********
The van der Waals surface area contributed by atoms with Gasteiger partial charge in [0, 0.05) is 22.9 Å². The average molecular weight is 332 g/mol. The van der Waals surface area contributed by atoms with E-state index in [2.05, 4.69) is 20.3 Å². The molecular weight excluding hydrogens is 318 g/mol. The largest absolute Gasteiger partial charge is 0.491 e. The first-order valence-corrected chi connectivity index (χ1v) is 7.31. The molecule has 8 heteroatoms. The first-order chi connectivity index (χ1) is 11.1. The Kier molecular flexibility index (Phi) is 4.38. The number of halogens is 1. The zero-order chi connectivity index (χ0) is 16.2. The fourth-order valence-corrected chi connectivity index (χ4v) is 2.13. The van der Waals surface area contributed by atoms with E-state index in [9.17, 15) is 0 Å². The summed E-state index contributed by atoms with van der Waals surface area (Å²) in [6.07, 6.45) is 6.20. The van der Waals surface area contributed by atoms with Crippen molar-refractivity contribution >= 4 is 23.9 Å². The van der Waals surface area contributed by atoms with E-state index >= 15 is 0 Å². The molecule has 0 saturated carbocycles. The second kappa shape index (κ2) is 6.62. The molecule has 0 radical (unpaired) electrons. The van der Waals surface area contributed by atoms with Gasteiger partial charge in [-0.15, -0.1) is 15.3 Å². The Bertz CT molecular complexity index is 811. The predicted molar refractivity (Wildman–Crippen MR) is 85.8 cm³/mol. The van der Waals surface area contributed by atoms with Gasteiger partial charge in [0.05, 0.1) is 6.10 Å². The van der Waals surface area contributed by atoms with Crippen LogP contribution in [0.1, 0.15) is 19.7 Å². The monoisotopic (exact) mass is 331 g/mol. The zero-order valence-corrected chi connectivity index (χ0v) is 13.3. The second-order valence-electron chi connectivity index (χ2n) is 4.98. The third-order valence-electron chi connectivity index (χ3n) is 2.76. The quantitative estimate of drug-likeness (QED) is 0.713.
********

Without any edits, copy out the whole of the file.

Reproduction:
The van der Waals surface area contributed by atoms with Gasteiger partial charge in [0, 0.05) is 22.9 Å². The average molecular weight is 332 g/mol. The van der Waals surface area contributed by atoms with E-state index in [2.05, 4.69) is 20.3 Å². The molecular weight excluding hydrogens is 318 g/mol. The largest absolute Gasteiger partial charge is 0.491 e. The first-order valence-corrected chi connectivity index (χ1v) is 7.31. The molecule has 8 heteroatoms. The first-order chi connectivity index (χ1) is 11.1. The Kier molecular flexibility index (Phi) is 4.38. The number of halogens is 1. The zero-order chi connectivity index (χ0) is 16.2. The fourth-order valence-corrected chi connectivity index (χ4v) is 2.13. The van der Waals surface area contributed by atoms with E-state index in [9.17, 15) is 0 Å². The summed E-state index contributed by atoms with van der Waals surface area (Å²) in [6.07, 6.45) is 6.20. The van der Waals surface area contributed by atoms with Crippen molar-refractivity contribution >= 4 is 23.9 Å². The van der Waals surface area contributed by atoms with E-state index >= 15 is 0 Å². The molecule has 0 saturated carbocycles. The second kappa shape index (κ2) is 6.62. The molecule has 0 radical (unpaired) electrons. The van der Waals surface area contributed by atoms with Gasteiger partial charge in [-0.15, -0.1) is 15.3 Å². The Bertz CT molecular complexity index is 811. The predicted molar refractivity (Wildman–Crippen MR) is 85.8 cm³/mol. The van der Waals surface area contributed by atoms with Gasteiger partial charge in [0.05, 0.1) is 6.10 Å². The van der Waals surface area contributed by atoms with Crippen LogP contribution in [0.1, 0.15) is 19.7 Å². The monoisotopic (exact) mass is 331 g/mol. The zero-order valence-corrected chi connectivity index (χ0v) is 13.3. The second-order valence-electron chi connectivity index (χ2n) is 4.98. The third-order valence-electron chi connectivity index (χ3n) is 2.76. The quantitative estimate of drug-likeness (QED) is 0.713.